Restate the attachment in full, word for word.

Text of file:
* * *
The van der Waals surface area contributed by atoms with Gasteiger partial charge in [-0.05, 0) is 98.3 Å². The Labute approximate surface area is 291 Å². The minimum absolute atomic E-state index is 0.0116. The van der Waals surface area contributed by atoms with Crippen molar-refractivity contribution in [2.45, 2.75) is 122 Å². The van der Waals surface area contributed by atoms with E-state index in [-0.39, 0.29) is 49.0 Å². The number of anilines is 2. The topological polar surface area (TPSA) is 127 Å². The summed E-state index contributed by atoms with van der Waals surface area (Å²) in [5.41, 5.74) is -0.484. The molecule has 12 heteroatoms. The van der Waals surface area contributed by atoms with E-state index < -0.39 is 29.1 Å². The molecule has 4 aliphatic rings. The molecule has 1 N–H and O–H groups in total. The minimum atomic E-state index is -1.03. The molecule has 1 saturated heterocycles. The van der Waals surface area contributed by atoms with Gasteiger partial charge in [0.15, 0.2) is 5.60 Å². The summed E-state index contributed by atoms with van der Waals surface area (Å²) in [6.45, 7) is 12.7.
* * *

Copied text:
The van der Waals surface area contributed by atoms with Gasteiger partial charge in [-0.05, 0) is 98.3 Å². The Labute approximate surface area is 291 Å². The minimum absolute atomic E-state index is 0.0116. The van der Waals surface area contributed by atoms with Crippen molar-refractivity contribution in [2.45, 2.75) is 122 Å². The van der Waals surface area contributed by atoms with E-state index in [-0.39, 0.29) is 49.0 Å². The number of anilines is 2. The topological polar surface area (TPSA) is 127 Å². The summed E-state index contributed by atoms with van der Waals surface area (Å²) in [5.41, 5.74) is -0.484. The molecule has 12 heteroatoms. The van der Waals surface area contributed by atoms with E-state index < -0.39 is 29.1 Å². The molecule has 4 aliphatic rings. The molecule has 1 N–H and O–H groups in total. The minimum atomic E-state index is -1.03. The molecule has 1 saturated heterocycles. The van der Waals surface area contributed by atoms with Gasteiger partial charge in [0.15, 0.2) is 5.60 Å². The summed E-state index contributed by atoms with van der Waals surface area (Å²) in [6.45, 7) is 12.7.